Tennis: Queen's - a right royal event
Brian Viner swapped London for the Herefordshire countryside, and his column ‘Country Life’ documents his attempts to chase the rural idyll. Chiefly a sports writer, he pens a weekly sports column and interview for the paper. He is the author of 'Ali, Pele, Lillee and Me: A Personal Odyssey Through the Sporting Seventies'.
Monday 14 June 1999
Not that it's the slightest bit obscure. But if someone tells you that they prefer Queen's to Wimbledon - that the grass courts there are harder and truer, the spectators less effusive but more knowing, the event not so tainted by commercialism - then you can be sure you are talking to a real cognoscento.
For the rest of us the Stella Artois owes its significance principally to its place in the calendar. The top players use it to hone their grass- court game for Wimbledon, for which it serves as a useful form guide. A successful run at Queen's often prefaces a good Wimbledon, never more so than in 1985 when the unknown 17-year-old Boris Becker beat Johann Kriek in the final. Kriek said afterwards that Becker might go on to greater glory in SW19. The wiseacres scoffed. Queen's was one thing, Wimbledon quite another. But three weeks later they were served up their words with knobs on, to go with the strawberries and cream.
I was at Queen's on Friday watching Greg Rusedski lose his quarter-final to Sargis Sargsian, the world No 74 from Armenia. Sargsian, the press were informed, is capable of solving the Rubik's Cube in three minutes - suggesting, if nothing else, that Armenia is the only place on earth where people still have Rubik's Cubes. More significantly, he played tennis like an angel, making a mockery of his world ranking. Even though he was well-beaten by Tim Henman in yesterday's rain-delayed semi-final he might be worth an each-way punt for Wimbledon.
There is some ambiguous documentation, incidentally, to suggest that in 1895 the Queen's Club was offered the chance to buy the All-England Club at Wimbledon for pounds 30,000. Even now venerable All-England Club types dismiss this as tommyrot verging on poppycock, as if the very notion somehow diminishes the sanctity of the place. Nevertheless, it is a fact that Queen's was thriving at the turn of the century whereas Wimbledon was in decline. I know this because, to my wife's bewilderment, I took the trouble over the weekend to read much of a 300-page official club history, and very fascinating it was, too.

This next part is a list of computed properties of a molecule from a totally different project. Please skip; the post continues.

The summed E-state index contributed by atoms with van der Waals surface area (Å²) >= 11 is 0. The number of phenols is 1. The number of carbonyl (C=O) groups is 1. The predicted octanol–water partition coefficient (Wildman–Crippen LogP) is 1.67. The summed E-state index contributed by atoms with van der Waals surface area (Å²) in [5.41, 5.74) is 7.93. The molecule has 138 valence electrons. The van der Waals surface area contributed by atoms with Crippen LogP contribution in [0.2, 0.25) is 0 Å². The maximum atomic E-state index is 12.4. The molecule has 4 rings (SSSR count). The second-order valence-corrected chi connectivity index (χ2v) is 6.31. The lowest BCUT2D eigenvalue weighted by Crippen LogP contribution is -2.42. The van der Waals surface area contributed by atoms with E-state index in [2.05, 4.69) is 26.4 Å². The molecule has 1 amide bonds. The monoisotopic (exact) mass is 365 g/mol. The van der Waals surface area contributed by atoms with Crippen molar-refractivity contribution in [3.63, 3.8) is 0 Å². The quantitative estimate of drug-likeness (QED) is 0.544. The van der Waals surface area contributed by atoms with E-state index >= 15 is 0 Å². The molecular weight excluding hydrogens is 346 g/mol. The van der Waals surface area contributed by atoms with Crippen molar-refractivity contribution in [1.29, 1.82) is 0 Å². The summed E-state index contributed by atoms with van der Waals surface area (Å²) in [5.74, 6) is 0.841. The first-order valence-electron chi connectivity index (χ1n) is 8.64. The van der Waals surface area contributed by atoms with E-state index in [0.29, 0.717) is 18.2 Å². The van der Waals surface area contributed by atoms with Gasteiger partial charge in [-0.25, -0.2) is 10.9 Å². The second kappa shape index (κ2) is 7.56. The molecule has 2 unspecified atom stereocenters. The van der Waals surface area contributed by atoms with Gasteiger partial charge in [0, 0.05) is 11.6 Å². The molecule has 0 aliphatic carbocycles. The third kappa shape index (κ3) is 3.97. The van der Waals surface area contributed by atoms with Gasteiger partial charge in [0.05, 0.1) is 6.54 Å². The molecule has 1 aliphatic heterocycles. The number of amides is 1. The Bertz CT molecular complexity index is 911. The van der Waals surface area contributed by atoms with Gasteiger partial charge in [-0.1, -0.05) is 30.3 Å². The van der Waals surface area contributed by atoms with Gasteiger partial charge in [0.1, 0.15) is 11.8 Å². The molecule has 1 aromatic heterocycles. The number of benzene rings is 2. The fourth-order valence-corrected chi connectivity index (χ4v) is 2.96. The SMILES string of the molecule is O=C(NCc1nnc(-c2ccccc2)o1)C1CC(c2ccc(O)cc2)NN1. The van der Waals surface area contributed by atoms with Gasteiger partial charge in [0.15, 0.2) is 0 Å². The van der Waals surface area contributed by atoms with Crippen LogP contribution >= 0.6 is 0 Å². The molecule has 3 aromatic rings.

Queen's was built on the former estate of the Palliser family, who made their fortune, according to the book, from the manufacture of "armour- piercing projectiles to be used against the navies of Her Majesty's enemies". They'd have liked Rusedski. "Oooh I say, that armour-piercing projectile went like an absolute bullet," as 19th century military commentators used to say.
Which brings me to the late Dan Maskell. For although Queen Victoria, in whose honour the club was named, was not noted for her backhand slice, my colleague John Roberts tells me that Maskell coached Victoria's great- great-great-grand-daughter, Princess Anne, and often remarked that if she hadn't been so horsey she would have made a first-rate tennis player.
Anyway, one of the founding fathers of Queen's was W H Grenfell, later Lord Besborough, who left Balliol College, Oxford, with a first, and was also a classy cricketer and athlete. Moreover, he twice swam Niagara, caught giant tarpon off Florida, rowed a skiff across the Channel, climbed the Matterhorn and, adds the book, "was once chased by a mad elephant and then by dervishes in the Sudan". He also won punting and fencing titles, and was president of both the LTA and the MCC. To think that we used to call Ian Botham an all-rounder.
Besborough died in the mid-1950s, some years short of his beloved club's finest hour. In 1984, John McEnroe won at Queen's and returned a week or so later to practice for Wimbledon, which he subsequently won. Unfortunately the imperious wife of the then-chairman had booked the same court. "I'm frightfully sorry, young man, but this court is taken," said the chairman's wife, or words to that effect. "Sod off," said McEnroe - or words to that effect.
He was banned from Queen's forthwith, but a few years later there was a reconciliation and after his first match back, McEnroe consented to be interviewed. The interview room was one of the club's squash courts. "There were 125 journalists, seven TV crews and two rows of photographers in that squash court, the atmosphere was absolutely electric," recalls the tournament"s media director, Jolyon Armstrong. But then along came the chairman's wife again. "So sorry everyone, I'm afraid this court is booked," she said. Actually, I'm making that last bit up. But it would have been frightfully apt. Frightfully Queen's.
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